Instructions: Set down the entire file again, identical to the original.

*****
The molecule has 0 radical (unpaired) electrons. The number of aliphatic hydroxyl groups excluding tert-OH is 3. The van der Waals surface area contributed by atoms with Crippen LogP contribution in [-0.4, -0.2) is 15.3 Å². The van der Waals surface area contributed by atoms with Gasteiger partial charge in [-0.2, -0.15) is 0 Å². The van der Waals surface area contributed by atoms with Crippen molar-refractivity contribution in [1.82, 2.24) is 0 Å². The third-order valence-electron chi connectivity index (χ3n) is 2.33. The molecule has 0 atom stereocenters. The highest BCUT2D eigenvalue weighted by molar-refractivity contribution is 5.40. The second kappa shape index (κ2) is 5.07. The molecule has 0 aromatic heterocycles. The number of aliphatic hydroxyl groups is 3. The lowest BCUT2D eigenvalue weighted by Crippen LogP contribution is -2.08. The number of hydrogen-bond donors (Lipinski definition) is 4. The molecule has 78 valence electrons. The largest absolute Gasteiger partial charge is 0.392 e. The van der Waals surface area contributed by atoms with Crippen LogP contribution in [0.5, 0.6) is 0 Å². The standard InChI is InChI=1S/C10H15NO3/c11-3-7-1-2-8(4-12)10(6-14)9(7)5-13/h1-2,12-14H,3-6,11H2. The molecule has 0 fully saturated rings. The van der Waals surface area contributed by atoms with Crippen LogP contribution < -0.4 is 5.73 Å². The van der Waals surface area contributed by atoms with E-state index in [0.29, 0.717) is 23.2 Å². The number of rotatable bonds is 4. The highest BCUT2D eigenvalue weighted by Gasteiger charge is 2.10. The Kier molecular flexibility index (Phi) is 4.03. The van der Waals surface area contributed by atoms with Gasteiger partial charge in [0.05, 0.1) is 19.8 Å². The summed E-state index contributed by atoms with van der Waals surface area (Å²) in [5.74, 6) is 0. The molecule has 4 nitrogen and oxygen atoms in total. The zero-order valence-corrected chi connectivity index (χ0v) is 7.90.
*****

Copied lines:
The molecule has 0 radical (unpaired) electrons. The number of aliphatic hydroxyl groups excluding tert-OH is 3. The van der Waals surface area contributed by atoms with Crippen LogP contribution in [-0.4, -0.2) is 15.3 Å². The van der Waals surface area contributed by atoms with Gasteiger partial charge in [-0.2, -0.15) is 0 Å². The van der Waals surface area contributed by atoms with Crippen molar-refractivity contribution in [1.82, 2.24) is 0 Å². The third-order valence-electron chi connectivity index (χ3n) is 2.33. The molecule has 0 atom stereocenters. The highest BCUT2D eigenvalue weighted by molar-refractivity contribution is 5.40. The second kappa shape index (κ2) is 5.07. The molecule has 0 aromatic heterocycles. The number of aliphatic hydroxyl groups is 3. The lowest BCUT2D eigenvalue weighted by Crippen LogP contribution is -2.08. The number of hydrogen-bond donors (Lipinski definition) is 4. The molecule has 78 valence electrons. The largest absolute Gasteiger partial charge is 0.392 e. The van der Waals surface area contributed by atoms with Crippen LogP contribution in [0.5, 0.6) is 0 Å². The standard InChI is InChI=1S/C10H15NO3/c11-3-7-1-2-8(4-12)10(6-14)9(7)5-13/h1-2,12-14H,3-6,11H2. The molecule has 0 fully saturated rings. The van der Waals surface area contributed by atoms with Crippen LogP contribution < -0.4 is 5.73 Å². The van der Waals surface area contributed by atoms with E-state index in [0.29, 0.717) is 23.2 Å². The number of rotatable bonds is 4. The highest BCUT2D eigenvalue weighted by Gasteiger charge is 2.10. The Kier molecular flexibility index (Phi) is 4.03. The van der Waals surface area contributed by atoms with Gasteiger partial charge in [0.05, 0.1) is 19.8 Å². The summed E-state index contributed by atoms with van der Waals surface area (Å²) in [5.74, 6) is 0. The molecule has 4 nitrogen and oxygen atoms in total. The zero-order valence-corrected chi connectivity index (χ0v) is 7.90.